WASHINGTON (12/9/11)--The U.S. Senate on Thursday elected not to hold a full vote on the Obama administration's nominee to lead the Consumer Financial Protection Bureau (CFPB), Richard Cordray, defeating a cloture motion by a 45-to-53 vote. A total of 60 yes votes would have brought Cordray's confirmation vote to the Senate floor.
President Barack Obama said "there is no reason" for Cordray not to be nominated, and added the White House would "continue pushing on this issue." The White House in a release said his administration would explore all options and take nothing "off the table" with respect to ensuring that the CFPB is able to fulfill its mission of protecting consumers. Obama did not rule out a recess appointment.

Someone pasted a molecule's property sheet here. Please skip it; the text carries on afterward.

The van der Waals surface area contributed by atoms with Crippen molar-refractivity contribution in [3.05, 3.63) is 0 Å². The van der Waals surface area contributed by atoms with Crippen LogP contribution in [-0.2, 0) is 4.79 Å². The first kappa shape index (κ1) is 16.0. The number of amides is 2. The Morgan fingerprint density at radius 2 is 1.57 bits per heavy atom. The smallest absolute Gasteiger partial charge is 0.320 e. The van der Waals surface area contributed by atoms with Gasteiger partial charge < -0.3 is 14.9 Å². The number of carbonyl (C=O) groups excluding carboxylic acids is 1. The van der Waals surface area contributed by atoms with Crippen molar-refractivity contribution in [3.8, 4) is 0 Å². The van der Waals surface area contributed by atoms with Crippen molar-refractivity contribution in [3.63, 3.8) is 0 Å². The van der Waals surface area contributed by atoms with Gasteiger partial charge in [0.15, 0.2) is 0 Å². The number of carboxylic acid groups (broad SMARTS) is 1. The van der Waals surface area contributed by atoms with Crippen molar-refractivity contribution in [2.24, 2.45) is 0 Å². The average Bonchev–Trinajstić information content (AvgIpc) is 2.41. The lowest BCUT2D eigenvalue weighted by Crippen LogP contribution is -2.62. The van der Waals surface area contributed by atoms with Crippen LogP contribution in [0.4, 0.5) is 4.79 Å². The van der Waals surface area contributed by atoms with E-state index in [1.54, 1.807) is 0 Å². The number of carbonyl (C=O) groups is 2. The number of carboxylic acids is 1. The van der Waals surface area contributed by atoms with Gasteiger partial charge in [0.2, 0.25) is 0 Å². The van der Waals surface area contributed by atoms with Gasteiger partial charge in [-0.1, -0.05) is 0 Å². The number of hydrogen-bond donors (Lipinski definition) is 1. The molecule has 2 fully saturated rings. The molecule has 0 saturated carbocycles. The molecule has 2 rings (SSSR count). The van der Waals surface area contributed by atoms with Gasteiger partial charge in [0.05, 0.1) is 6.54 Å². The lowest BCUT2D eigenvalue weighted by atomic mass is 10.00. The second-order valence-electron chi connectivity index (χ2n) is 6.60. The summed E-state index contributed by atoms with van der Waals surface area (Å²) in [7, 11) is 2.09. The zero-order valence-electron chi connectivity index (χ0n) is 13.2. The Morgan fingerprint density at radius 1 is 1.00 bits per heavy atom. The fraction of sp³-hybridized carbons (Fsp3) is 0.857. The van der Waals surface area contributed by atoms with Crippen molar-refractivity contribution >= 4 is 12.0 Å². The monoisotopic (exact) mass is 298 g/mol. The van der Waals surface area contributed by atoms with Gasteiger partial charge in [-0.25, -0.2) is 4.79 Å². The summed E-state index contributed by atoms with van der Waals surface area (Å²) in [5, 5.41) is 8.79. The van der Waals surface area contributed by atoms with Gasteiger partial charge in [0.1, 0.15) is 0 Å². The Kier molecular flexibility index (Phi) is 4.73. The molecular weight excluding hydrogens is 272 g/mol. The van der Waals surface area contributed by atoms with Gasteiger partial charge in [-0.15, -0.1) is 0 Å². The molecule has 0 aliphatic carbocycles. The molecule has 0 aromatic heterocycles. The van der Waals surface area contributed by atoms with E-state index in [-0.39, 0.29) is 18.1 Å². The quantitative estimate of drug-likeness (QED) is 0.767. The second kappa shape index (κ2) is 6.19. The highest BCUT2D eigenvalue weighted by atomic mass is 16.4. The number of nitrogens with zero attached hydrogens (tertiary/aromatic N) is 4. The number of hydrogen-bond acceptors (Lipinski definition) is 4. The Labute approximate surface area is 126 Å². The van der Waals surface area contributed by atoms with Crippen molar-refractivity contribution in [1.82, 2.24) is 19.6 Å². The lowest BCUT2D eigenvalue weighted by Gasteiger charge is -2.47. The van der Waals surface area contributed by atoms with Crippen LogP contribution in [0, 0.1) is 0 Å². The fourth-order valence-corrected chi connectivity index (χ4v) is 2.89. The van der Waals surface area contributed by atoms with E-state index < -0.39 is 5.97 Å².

The nomination of a CFPB director has been controversial, with legislators for or against the appointment lining up mostly by party lines. Some Senate Republicans have consistently said they would block any CFPB nominee if certain structural changes were not made to the CFPB. One such change is replacing the director's position with a five-member panel of leadership as a way, supporters say, of making the CFPB's actions more transparent.